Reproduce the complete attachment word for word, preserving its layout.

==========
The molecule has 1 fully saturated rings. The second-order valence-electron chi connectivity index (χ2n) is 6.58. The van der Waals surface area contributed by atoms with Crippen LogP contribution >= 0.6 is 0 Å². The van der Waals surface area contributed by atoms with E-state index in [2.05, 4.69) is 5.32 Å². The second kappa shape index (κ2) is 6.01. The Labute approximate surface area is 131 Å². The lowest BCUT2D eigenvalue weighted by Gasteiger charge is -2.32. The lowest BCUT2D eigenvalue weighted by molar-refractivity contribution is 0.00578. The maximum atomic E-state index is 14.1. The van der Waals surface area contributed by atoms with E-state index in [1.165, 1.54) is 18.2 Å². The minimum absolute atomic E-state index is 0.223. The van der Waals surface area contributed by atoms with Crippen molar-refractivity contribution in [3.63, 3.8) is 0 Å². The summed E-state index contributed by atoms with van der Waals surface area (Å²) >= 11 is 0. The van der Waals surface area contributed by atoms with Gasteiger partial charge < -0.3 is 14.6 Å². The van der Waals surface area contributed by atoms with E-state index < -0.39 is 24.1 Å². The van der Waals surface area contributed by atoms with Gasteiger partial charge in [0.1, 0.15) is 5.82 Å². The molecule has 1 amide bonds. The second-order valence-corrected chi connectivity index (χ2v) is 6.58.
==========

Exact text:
The molecule has 1 fully saturated rings. The second-order valence-electron chi connectivity index (χ2n) is 6.58. The van der Waals surface area contributed by atoms with Crippen LogP contribution >= 0.6 is 0 Å². The van der Waals surface area contributed by atoms with E-state index in [2.05, 4.69) is 5.32 Å². The second kappa shape index (κ2) is 6.01. The Labute approximate surface area is 131 Å². The lowest BCUT2D eigenvalue weighted by Gasteiger charge is -2.32. The lowest BCUT2D eigenvalue weighted by molar-refractivity contribution is 0.00578. The maximum atomic E-state index is 14.1. The van der Waals surface area contributed by atoms with E-state index in [1.165, 1.54) is 18.2 Å². The minimum absolute atomic E-state index is 0.223. The van der Waals surface area contributed by atoms with Crippen molar-refractivity contribution in [3.63, 3.8) is 0 Å². The summed E-state index contributed by atoms with van der Waals surface area (Å²) >= 11 is 0. The van der Waals surface area contributed by atoms with Gasteiger partial charge < -0.3 is 14.6 Å². The van der Waals surface area contributed by atoms with E-state index < -0.39 is 24.1 Å². The van der Waals surface area contributed by atoms with Gasteiger partial charge in [0.1, 0.15) is 5.82 Å². The molecule has 1 amide bonds. The second-order valence-corrected chi connectivity index (χ2v) is 6.58.